Longmont (CO) Public Safety Stops Ketamine Use

Longmont Fire, Police and Community Health and Resilience
Photo/Longmont Fire, Police and Community Health and Resilience

Kelsey Hammon

Daily Times-Call, Longmont, Colo.


Following months of protesting across the nation this summer, which called on police reform in response to the deaths Black men and women at the hands of law enforcement, Longmont Public Safety officials sought to shed light on its own use of force policies during Tuesday night’s City Council meeting.

Longmont Acting Public Safety Chief Rob Spendlow emphasized during the meeting that the department discontinued its use of ketamine, a drug that can be used as a sedative, on Sept. 16. He also went over the department’s use of force policy, which states that chokeholds are prohibited.

The study session discussion was initiated by Councilwoman Polly Christensen. She said she called for a release of the information one week after George Floyd, a Black man, died in Minneapolis police custody on May 25, sparking mass protesting across the U.S., the state and the county.

“At the time, we did not know of the case of Elijah McClain’s death due to a ketamine injection in the custody of the Aurora police,” Christensen wrote in an email before the meeting Tuesday. “When I became aware of that case, I asked that Council and residents be publicly informed of the Longmont police policy on use of force, including sedative drugs like ketamine.”

McClain, a 23-year-old Black man, died on Aug. 30, days after he was reportedly tackled and choked by Aurora police and injected with ketamine by a paramedic, according to The Denver Post.

Christensen said she was “very happy to know” that the use of ketamine was discontinued in Longmont.

“If you use too much, you can kill somebody,” she said.

In an email before Tuesday’s meeting, Longmont Police Deputy Chief Jeff Satur said Longmont Public Safety stopped its use of ketamine in September under advisement from its medical director. Police didn’t administer the sedative, Satur said, but Longmont Fire had obtained a waiver in 2018 from the Colorado Department of Public Health and Environment for pre-hospital use of the drug.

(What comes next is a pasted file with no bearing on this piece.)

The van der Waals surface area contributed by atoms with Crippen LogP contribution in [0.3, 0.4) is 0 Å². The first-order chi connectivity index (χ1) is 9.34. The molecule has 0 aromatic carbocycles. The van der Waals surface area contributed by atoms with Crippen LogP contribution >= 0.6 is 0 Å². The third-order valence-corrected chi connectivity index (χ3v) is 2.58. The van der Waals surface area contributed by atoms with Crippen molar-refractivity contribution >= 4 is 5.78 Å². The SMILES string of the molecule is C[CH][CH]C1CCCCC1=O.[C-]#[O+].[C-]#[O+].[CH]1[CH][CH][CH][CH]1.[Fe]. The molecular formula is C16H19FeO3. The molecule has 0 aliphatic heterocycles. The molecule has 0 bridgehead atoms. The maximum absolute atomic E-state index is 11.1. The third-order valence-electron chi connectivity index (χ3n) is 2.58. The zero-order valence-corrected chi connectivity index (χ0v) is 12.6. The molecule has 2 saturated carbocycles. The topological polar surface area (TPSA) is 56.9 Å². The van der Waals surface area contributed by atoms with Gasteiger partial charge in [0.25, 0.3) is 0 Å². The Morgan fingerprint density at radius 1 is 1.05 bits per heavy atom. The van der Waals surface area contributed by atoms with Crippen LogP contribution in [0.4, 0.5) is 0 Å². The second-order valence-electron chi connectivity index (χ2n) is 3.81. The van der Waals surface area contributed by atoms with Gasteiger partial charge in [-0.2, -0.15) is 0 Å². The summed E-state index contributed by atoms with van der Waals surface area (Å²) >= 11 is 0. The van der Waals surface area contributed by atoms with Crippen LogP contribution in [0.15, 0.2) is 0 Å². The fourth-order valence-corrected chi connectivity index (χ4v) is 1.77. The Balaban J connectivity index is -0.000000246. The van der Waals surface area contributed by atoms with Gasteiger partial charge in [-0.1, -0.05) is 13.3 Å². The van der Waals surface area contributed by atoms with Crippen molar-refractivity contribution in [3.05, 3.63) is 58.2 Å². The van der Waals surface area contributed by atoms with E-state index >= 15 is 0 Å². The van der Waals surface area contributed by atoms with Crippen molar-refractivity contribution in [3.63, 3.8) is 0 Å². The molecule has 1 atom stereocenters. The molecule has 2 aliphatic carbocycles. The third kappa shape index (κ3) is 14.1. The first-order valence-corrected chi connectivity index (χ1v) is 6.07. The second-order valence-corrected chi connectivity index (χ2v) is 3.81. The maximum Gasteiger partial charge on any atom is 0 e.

The waiver required that all use of the drug be directly reviewed by Longmont Public Safety Medical Director Dr. Julie Krell Hall. The waiver was specific on requirements in administering the drug, including required personnel training, testing and medical director authorization. Administration of the drug was intended for pain management and sedation in the presence of suspected agitated delirium, according to information from Satur.

Longmont Fire and Longmont AMR administered ketamine 93 times since 2018, with 68 of those instances being for pain management and 25 for excited delirium, Spendlow said during the meeting.

“In those 93 uses we’ve never had an adverse effect,” he said.

Spendlow also read through parts of the public safety’s use of force policy, which notes that chokeholds are prohibited, with the exception “of protecting yourself or another person who is in imminent danger of being killed or receiving serious bodily injury.”

Longmont Police Services Division’s current use of force and use of force reporting policy was instituted in 1992, but is reevaluated at least once a year, Satur said in a follow up phone interview Tuesday night. He said the department has “always” had a use of force policy.

Councilwoman Susie Hidalgo-Fahring brought up the importance of implicit bias training in the police force.

“It’s being able to pick up on those (biases) and adjust and respond accordingly,” Hidalgo-Fahring said. “It’s really a matter of having that individual put their biases aside, check those and have it be an innate action.”

Satur said the Colorado Peace Officer Standards and Training, which manages the certification and training of all peace officers, requires ongoing anti-bias training be completed at least once every five years.

Spendlow also told council members that public safety is working to finalize a use of force during medical emergencies policy that provides direction to Longmont Public Safety officials in those scenarios.

The policy defines a medical emergency as: “A subject experiencing a medical emergency which renders a person incapable of making a rational decision under circumstances and their actions, combative behavior, or resistance poses an immediate threat of serious harm to the person or others, and their medical condition will not be resolved by leaving them alone.”

Satur said the policy is under final review and is expected to be put in place in the weeks to come.

During the meeting Tuesday, Christensen emphasized that police “have an incredibly difficult job.”

“Our police have seen and had to deal with people in situations that I doubt most people could bear,” Christensen said. “I wanted our community to feel reassured that our police are good police and they are thoughtful and careful and we have policies. Every case is different, we have to be able to trust that our police officers have good training and good judgment.”

People can view the Longmont Police Service Division’s use of force policy, as well as the medical use of force policy online as part of council’s meeting packet at bit.ly/3s05DzB.

“I would be remiss if I didn’t take this opportunity to say how incredibly proud I am of the public safety staff,” Spendlow said. “We work hard to provide alternatives our CORE, LEAD and some of the other things we do. Use of force, and it’s something we live daily, should always, always be our last resort.”


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